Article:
Keystone pipeline seen as unneeded as more oil moves by rail
Bottlenecks to rail being cleared, which is seen as good for getting oilsands to market
Oil producers and refineries are in the midst of a transition to shipping their oil by rail, and that means the Keystone XL pipeline is not needed, a report from Canaccord Genuity Inc. says.
Phil Skolnick, head of North American energy research with Canaccord Genuity, says the market currently sees Keystone XL as a necessity, but he believes investors will soon come to see oil by rail as a more flexible and economically advantageous solution.
"The plans are there in place and … rail is becoming more efficient. There is huge trade between Canada and the U.S. in oil and the economics of rail are more compelling than pipe," he said in an interview with CBC News.
This will happen despite fallout from the Lac-Mégantic rail disaster, in which a train pulling tanker cars with oil from the Bakken formation in North Dakota to a New Brunswick refinery, exploded in a small Quebec town, killing 47 people and destroying the town.
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"The thing is that with light rail cars, you shouldn’t have that kind of explosive shipment," Skolnick said. " What happened there is a matter of practices that are put in place that would improve safety."
Both the Canadian Transportation Safety Board and U.S. regulators are looking into the conditions that led to the Lac-Mégantic tragedy and are likely to recommend railways adopt new practices that will boost safety.
Keystone XL is being promoted in Washington by Prime Minister Stephen Harper as a means to get heavy oil taken from the Alberta oilsands to refineries on the Gulf Coast. However, President Barack Obama has yet to approve the project, which faces opposition from environmentalists and communities along the pipeline route.
Just yesterday, Canadian rocker Neil Young waded into the heated debate over the oilsands and Keystone XL in a speech that compared Fort McMurray to Hiroshima.
"The fact is, Fort McMurray looks like Hiroshima," Young said at the National Farmers Union conference in Washington. "Fort McMurray is a wasteland. The Indians up there and the native peoples are dying. The fuel’s all over — the fumes everywhere — you can smell it when you get to town."
He said native people are dying of cancer because oilsands development poisons their water. He urged the United States not to approve Keystone, as it would accelerate oilsands development.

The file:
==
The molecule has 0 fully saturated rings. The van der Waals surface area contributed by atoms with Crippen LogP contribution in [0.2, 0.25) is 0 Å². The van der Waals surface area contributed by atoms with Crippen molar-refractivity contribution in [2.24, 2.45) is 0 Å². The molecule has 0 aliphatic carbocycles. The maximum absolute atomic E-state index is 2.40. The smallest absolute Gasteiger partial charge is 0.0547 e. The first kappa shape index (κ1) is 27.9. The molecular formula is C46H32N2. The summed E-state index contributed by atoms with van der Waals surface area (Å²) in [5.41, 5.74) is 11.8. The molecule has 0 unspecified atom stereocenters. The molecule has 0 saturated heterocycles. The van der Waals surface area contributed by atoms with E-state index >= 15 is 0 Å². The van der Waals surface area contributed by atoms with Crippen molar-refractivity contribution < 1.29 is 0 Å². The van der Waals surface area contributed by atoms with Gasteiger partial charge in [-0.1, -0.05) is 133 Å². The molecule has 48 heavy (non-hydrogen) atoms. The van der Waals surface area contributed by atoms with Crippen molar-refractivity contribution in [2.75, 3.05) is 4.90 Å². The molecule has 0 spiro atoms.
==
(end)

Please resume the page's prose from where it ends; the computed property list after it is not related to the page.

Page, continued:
While Canadian oil producers wait for a decision on Keystone, oil by rail is getting more efficient and the transportation bottlenecks to get oil to market by rail are being eliminated, Skolnick said.
Among the factors that will make oil by rail more cost-effective:
- A backlog in building rail tanker cars from earlier this year is now being cleared and should accelerate through 2014.
- The Canadian rail business is moving from a manifest system, in which trains might have to make four to five stops, to a unit system, in which trains go directly from point A to point B.
- Oil by rail is more flexible, as it permits oil to go to the East and West Coasts of the U.S., as well as the Gulf.
- Oil by rail is faster than pipeline, getting heavy oil to the refinery in 15-20 days, rather than close to 50 days via pipeline.
"There are very good market dynamics when you have rail," Skolnick said. "The producers know this and they are behind rail, I think."
Skolnick also said developments in refining crude oil will favour rail.
Refinery capacity opens up
Refineries on the Gulf Coast designed for heavy oil have excess capacity due to the decline in Mexican and Venezuelan production. They are currently refining light crude, but could easily move back to heavy oil as Canadian oil from oilsands becomes available.
BP's Whiting Refinery Northwest Indiana is expanding, creating an opportunity to refine oil from the Bakken shale and from Canada which would be accessible to oil by rail.
Skolnick believes resolving the bottleneck issues for transporting and refining crude will help Western Canadian Select oil move closer to global oil prices. That means a big improvement in return potential for producers.
As a result, Canaccord has a buy recommendation on oilsands producer MEG Energy and is reiterating its buy recommendations on Canadian oil-related companies such as Baytex Energy, Cenovus, Devon Energy and Twin Butte Energy. Skolnick holds positions in all of these stocks.